Dell outlines plan to help customers cut energy costs

Dell has lined out steps to improve energy efficiency in servers and a new server-refresh cycle to cut energy costs in the long run.

Dell this week talked about steps the company is taking to improve energy efficiency in servers, also outlining a server-refresh cycle that could help customers cut energy costs in the long run.

The company is fitting higher quality components into servers and pushing virtualization to consolidate workloads that could help cut energy costs, Dell officials said in a meeting on Wednesday in San Francisco.

Historically, Dell has been known for selling servers at good value. The company is now willing to trade-in the price advantage to offer high-quality hardware that can balance server workloads and cut energy costs. That will help customers save money compared to vintage and low-cost servers that are not designed to run critical data-center applications, said Rick Becker, vice president of software and solutions at Dell.

Though server prices may increase, the improved hardware can pay for itself in three years, said Albert Esser, vice president of Dell's data center infrastructure group.

Instead of the typical seven-to-eight year refresh cycle, a two-to-three year cycle to upgrade hardware and service warranties could come into effect to take advantage of the latest server technologies , Esser said.

"It is very clear that refresh rates of three years ... the total cost of ownership is less than keeping your old machines running," Esser said. Old servers unable to distribute workloads could utilize excess power and lead to system administrators buying exponentially expensive servers to fill IT needs.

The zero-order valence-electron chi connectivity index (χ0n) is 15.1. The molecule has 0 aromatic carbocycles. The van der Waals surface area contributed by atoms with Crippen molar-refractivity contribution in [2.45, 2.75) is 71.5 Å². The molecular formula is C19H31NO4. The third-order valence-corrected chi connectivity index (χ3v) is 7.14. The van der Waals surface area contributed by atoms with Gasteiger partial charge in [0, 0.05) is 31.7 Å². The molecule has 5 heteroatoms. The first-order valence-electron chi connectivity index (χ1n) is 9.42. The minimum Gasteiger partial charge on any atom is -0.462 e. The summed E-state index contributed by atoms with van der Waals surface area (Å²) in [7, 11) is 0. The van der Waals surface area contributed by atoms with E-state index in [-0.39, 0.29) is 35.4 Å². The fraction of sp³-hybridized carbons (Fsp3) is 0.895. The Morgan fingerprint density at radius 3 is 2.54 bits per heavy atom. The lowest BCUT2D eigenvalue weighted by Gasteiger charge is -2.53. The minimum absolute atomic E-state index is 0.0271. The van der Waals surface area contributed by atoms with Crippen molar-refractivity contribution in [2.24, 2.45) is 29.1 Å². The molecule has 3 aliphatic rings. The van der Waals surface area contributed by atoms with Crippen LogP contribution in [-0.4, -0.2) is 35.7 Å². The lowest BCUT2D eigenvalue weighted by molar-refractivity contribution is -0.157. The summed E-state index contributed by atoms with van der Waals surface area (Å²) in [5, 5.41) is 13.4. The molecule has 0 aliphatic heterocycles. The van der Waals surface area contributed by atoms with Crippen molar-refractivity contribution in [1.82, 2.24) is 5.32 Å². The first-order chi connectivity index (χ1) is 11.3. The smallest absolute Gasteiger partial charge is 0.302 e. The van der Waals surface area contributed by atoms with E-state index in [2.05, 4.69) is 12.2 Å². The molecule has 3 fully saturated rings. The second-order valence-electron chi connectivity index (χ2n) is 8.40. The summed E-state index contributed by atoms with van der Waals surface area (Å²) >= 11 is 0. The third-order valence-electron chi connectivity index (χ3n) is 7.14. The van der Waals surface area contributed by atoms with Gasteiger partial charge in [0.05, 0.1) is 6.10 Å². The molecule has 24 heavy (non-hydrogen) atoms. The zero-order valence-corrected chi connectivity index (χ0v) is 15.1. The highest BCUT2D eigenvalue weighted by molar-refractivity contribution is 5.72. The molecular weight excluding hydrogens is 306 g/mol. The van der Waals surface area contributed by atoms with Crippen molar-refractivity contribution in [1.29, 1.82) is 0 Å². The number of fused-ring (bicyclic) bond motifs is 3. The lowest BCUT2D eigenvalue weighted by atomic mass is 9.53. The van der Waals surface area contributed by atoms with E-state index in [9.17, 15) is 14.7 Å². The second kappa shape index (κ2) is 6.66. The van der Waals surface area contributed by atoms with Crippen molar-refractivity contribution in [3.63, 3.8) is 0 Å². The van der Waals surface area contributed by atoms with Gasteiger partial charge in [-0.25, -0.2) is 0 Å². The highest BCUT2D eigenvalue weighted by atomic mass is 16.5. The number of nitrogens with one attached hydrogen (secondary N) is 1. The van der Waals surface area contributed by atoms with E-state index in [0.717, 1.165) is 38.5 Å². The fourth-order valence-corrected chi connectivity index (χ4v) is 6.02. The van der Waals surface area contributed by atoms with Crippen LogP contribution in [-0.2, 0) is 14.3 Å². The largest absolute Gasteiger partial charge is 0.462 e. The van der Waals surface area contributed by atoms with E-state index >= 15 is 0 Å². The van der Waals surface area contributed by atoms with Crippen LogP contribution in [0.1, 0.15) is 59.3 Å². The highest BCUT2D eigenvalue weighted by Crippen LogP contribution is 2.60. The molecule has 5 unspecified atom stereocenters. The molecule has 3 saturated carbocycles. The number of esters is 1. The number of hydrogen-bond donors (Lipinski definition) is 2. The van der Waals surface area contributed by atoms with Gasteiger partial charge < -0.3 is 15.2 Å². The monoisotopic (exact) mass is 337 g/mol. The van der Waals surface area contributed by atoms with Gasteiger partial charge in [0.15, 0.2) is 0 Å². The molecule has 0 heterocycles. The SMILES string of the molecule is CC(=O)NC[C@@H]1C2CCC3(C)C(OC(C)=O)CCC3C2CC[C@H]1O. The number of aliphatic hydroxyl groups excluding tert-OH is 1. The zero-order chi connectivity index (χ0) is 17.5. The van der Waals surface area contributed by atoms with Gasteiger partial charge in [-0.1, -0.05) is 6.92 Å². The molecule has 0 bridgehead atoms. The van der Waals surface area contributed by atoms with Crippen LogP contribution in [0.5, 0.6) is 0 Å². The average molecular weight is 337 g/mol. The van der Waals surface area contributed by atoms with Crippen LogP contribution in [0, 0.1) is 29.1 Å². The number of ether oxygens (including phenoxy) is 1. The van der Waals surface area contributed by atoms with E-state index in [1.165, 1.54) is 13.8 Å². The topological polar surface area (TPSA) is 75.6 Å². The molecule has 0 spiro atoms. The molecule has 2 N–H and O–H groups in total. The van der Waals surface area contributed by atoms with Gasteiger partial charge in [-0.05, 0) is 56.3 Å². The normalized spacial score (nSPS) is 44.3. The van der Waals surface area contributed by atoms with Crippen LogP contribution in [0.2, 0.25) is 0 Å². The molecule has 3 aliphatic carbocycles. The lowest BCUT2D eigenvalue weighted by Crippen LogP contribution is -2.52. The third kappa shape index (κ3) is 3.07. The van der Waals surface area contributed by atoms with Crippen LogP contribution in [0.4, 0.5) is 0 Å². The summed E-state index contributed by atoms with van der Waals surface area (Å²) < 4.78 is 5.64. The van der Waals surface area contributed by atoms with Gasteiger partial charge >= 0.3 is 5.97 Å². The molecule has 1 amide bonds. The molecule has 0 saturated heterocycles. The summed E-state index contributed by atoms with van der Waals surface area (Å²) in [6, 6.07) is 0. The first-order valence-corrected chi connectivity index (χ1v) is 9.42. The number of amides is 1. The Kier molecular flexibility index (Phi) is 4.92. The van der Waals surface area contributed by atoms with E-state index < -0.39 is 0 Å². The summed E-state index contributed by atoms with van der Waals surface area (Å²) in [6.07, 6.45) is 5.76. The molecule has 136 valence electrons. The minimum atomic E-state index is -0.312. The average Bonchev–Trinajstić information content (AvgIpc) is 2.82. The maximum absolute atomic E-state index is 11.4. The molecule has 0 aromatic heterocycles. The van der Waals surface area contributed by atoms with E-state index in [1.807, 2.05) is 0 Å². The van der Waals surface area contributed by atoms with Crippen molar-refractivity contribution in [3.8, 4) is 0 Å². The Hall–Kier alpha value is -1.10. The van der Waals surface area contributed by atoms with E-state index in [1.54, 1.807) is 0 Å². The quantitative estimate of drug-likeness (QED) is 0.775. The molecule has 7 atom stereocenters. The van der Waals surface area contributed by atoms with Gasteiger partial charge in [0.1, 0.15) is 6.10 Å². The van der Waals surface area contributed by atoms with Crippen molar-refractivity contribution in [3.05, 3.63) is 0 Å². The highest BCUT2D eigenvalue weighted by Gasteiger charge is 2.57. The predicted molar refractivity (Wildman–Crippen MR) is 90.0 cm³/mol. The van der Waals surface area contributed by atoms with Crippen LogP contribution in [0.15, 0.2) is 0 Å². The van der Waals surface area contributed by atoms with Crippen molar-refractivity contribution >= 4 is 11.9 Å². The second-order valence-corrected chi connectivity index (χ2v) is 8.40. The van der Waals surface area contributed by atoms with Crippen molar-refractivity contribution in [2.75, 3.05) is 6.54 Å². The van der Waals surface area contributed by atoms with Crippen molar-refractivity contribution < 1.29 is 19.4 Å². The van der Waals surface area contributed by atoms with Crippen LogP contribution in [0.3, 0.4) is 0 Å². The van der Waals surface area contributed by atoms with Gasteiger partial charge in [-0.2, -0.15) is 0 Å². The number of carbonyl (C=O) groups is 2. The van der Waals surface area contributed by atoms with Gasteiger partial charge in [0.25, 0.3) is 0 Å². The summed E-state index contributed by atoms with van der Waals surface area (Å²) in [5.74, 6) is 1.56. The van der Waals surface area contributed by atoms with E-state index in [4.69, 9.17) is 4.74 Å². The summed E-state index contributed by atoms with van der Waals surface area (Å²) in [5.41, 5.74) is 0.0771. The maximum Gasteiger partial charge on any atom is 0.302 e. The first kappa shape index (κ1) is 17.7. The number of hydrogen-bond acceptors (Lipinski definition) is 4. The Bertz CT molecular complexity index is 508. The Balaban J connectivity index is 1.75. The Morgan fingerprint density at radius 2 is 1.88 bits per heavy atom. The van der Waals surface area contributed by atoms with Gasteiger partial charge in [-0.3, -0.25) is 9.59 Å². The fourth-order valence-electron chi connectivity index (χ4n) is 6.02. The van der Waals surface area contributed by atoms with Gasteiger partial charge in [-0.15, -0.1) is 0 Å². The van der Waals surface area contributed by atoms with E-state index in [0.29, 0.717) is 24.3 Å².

New servers can distribute workloads more effectively to reduce energy costs. Dell is trying to design its server hardware to take advantage of virtualization, where workloads can be divided over a server sprawl to reduce overall power intake by a data center.

"Virtualization requires an awful lot of memory, but doesn't require an awful lot of CPU horsepower," Esser said. Dell plans to load two-socket servers with memory attachments typically found in 4-socket servers, Esser said. Similarly, four-socket servers will have memory attachments typically found in eight-socket servers.

To optimize data-center power intake, the hardware also needs be updated every two to three years, Esser said. Improved hardware with virtualized environments can pay back for itself in a span over three years, Esser said. Outdated hardware may be unable to handle advances in virtualization and workload management.

"As long as you make your applications able to follow that improvement, the [hardware] refresh rate works in your favor," Esser said.

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